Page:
Cookies on this website
We use cookies to ensure that we give you the best experience on our website. If you click 'Continue' we'll assume that you are happy to receive all cookies and you won't see this message again. Click 'Find out more' for information on how to change your cookie settings.

BACKGROUND: Our understanding of the transmission dynamics of respiratory syncytial virus (RSV) infection will be better informed with improved data on the patterns of shedding in cases not limited only to hospital admissions. METHODS: In a household study, children testing RSV positive by direct immunofluorescent antibody test (DFA) were enrolled. Nasal washings were scheduled right away, then every three days until day 14, every 7 days until day 28 and every 2 weeks until a maximum of 16 weeks, or until the first DFA negative RSV specimen. The relationship between host factors, illness severity and viral shedding was investigated using Cox regression methods. RESULTS: From 151 families a total of 193 children were enrolled with a median age of 21 months (range 1-164 months), 10% infants and 46% male. The rate of recovery from infection was 0.22/person/day (95% CI 0.19-0.25) equivalent to a mean duration of shedding of 4.5 days (95%CI 4.0-5.3), with a median duration of shedding of 4 days (IQR 2-6, range 1-14). Children with a history of RSV infection had a 40% increased rate of recovery i.e. shorter duration of viral shedding (hazard ratio 1.4, 95% CI 1.01-1.86). The rate of cessation of shedding did not differ significantly between males and females, by severity of infection or by age. CONCLUSION: We provide evidence of a relationship between the duration of shedding and history of infection, which may have a bearing on the relative role of primary versus re-infections in RSV transmission in the community.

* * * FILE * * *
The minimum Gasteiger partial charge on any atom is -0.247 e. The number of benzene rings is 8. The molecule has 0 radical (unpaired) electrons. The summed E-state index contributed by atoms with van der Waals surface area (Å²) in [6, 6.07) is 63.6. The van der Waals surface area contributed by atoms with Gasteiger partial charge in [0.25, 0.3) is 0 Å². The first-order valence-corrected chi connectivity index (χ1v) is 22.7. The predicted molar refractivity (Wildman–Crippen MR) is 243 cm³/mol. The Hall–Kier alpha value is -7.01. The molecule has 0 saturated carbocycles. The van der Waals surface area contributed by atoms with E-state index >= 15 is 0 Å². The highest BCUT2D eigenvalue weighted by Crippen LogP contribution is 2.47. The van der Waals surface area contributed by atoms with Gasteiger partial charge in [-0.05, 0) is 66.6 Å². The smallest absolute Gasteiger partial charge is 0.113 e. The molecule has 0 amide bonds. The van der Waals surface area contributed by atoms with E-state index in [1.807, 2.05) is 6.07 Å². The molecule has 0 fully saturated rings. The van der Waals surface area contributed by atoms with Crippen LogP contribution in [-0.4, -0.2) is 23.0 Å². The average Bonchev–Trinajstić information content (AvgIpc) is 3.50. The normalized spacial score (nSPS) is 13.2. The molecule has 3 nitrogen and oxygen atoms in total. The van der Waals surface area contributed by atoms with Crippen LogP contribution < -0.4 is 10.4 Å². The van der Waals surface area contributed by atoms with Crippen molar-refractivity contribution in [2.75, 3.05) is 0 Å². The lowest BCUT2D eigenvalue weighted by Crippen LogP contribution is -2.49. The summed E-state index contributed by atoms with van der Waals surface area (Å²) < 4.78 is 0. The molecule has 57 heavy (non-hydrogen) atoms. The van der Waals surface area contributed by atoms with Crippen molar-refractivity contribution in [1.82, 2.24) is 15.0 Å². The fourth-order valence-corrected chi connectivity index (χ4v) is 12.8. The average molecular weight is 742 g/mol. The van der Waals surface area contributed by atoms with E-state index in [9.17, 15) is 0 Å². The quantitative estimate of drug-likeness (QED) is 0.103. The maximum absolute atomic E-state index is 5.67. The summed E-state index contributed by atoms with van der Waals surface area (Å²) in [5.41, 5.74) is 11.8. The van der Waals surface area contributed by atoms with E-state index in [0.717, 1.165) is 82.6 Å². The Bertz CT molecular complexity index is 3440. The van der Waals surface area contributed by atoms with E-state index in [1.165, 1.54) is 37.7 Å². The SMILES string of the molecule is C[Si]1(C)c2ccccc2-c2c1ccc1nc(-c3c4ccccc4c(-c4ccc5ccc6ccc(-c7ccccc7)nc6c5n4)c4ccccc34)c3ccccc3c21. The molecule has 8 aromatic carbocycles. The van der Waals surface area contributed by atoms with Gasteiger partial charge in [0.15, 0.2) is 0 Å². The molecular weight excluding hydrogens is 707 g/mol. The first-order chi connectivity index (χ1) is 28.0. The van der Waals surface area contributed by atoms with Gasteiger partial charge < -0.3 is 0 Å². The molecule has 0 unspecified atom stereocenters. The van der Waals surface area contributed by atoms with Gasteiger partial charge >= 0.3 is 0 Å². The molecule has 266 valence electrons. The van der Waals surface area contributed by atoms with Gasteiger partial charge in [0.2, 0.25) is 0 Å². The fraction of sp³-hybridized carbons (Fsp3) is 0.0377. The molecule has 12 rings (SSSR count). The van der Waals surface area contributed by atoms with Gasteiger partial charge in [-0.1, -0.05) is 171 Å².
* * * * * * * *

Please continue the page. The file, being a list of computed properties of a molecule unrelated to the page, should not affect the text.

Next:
Original publication

DOI

10.1186/1471-2334-10-15

Type

Journal article

Journal

BMC Infect Dis

Publication Date

22/01/2010

Volume

10

Keywords

Adolescent, Child, Child, Preschool, Female, Humans, Infant, Kenya, Male, Proportional Hazards Models, Respiratory Syncytial Virus Infections, Respiratory Syncytial Viruses, Virus Shedding